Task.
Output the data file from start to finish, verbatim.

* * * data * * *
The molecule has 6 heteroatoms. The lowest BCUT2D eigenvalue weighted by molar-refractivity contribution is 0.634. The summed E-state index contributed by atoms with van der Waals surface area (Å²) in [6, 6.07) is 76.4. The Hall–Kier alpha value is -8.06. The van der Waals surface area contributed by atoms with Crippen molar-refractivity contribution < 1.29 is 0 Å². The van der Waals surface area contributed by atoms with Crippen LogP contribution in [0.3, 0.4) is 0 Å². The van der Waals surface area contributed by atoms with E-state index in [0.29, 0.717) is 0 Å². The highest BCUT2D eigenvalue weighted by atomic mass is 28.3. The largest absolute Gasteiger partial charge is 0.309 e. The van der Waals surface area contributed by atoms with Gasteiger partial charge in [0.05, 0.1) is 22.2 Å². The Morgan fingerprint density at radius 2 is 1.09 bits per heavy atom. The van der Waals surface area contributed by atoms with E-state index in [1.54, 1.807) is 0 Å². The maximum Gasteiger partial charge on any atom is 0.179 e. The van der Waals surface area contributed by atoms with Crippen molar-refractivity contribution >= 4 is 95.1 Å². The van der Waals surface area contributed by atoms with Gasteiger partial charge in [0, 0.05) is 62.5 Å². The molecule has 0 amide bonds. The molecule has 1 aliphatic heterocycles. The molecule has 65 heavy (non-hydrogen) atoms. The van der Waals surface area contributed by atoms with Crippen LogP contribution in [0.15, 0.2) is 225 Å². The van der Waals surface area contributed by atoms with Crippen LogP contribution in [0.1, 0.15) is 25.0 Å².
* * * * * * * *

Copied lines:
The molecule has 6 heteroatoms. The lowest BCUT2D eigenvalue weighted by molar-refractivity contribution is 0.634. The summed E-state index contributed by atoms with van der Waals surface area (Å²) in [6, 6.07) is 76.4. The Hall–Kier alpha value is -8.06. The van der Waals surface area contributed by atoms with Crippen molar-refractivity contribution < 1.29 is 0 Å². The van der Waals surface area contributed by atoms with Crippen LogP contribution in [0.3, 0.4) is 0 Å². The van der Waals surface area contributed by atoms with E-state index in [0.29, 0.717) is 0 Å². The highest BCUT2D eigenvalue weighted by atomic mass is 28.3. The largest absolute Gasteiger partial charge is 0.309 e. The van der Waals surface area contributed by atoms with Gasteiger partial charge in [0.05, 0.1) is 22.2 Å². The Morgan fingerprint density at radius 2 is 1.09 bits per heavy atom. The van der Waals surface area contributed by atoms with E-state index in [1.54, 1.807) is 0 Å². The maximum Gasteiger partial charge on any atom is 0.179 e. The van der Waals surface area contributed by atoms with Crippen molar-refractivity contribution >= 4 is 95.1 Å². The van der Waals surface area contributed by atoms with Gasteiger partial charge in [0, 0.05) is 62.5 Å². The molecule has 0 amide bonds. The molecule has 1 aliphatic heterocycles. The molecule has 65 heavy (non-hydrogen) atoms. The van der Waals surface area contributed by atoms with Crippen LogP contribution in [0.15, 0.2) is 225 Å². The van der Waals surface area contributed by atoms with Crippen LogP contribution in [0.1, 0.15) is 25.0 Å².